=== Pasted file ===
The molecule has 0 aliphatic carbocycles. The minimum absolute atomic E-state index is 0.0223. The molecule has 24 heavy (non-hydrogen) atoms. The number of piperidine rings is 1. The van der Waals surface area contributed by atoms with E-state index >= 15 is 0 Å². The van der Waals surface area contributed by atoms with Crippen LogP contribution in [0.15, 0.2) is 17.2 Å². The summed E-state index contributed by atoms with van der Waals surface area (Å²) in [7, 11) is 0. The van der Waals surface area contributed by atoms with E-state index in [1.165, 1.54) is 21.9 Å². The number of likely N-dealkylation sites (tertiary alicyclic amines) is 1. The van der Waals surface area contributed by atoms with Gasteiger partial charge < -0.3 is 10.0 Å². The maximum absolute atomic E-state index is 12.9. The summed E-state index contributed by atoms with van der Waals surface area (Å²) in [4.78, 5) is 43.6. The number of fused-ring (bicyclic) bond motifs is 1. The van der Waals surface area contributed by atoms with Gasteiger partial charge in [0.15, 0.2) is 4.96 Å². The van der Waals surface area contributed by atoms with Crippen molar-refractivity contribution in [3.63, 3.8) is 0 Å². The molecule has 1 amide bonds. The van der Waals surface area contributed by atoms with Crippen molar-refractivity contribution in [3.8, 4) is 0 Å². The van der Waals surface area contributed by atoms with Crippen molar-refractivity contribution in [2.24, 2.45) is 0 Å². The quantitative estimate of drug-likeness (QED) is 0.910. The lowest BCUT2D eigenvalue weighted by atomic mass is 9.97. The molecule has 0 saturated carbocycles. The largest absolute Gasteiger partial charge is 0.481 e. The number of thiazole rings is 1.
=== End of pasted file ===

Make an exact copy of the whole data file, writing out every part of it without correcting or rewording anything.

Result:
The molecule has 0 aliphatic carbocycles. The minimum absolute atomic E-state index is 0.0223. The molecule has 24 heavy (non-hydrogen) atoms. The number of piperidine rings is 1. The van der Waals surface area contributed by atoms with E-state index >= 15 is 0 Å². The van der Waals surface area contributed by atoms with Crippen LogP contribution in [0.15, 0.2) is 17.2 Å². The summed E-state index contributed by atoms with van der Waals surface area (Å²) in [7, 11) is 0. The van der Waals surface area contributed by atoms with E-state index in [1.165, 1.54) is 21.9 Å². The number of likely N-dealkylation sites (tertiary alicyclic amines) is 1. The van der Waals surface area contributed by atoms with Gasteiger partial charge < -0.3 is 10.0 Å². The maximum absolute atomic E-state index is 12.9. The summed E-state index contributed by atoms with van der Waals surface area (Å²) in [4.78, 5) is 43.6. The number of fused-ring (bicyclic) bond motifs is 1. The van der Waals surface area contributed by atoms with Gasteiger partial charge in [0.15, 0.2) is 4.96 Å². The van der Waals surface area contributed by atoms with Crippen molar-refractivity contribution in [3.63, 3.8) is 0 Å². The molecule has 1 amide bonds. The van der Waals surface area contributed by atoms with Crippen molar-refractivity contribution in [3.8, 4) is 0 Å². The van der Waals surface area contributed by atoms with Crippen molar-refractivity contribution in [2.24, 2.45) is 0 Å². The quantitative estimate of drug-likeness (QED) is 0.910. The lowest BCUT2D eigenvalue weighted by atomic mass is 9.97. The molecule has 0 saturated carbocycles. The largest absolute Gasteiger partial charge is 0.481 e. The number of thiazole rings is 1.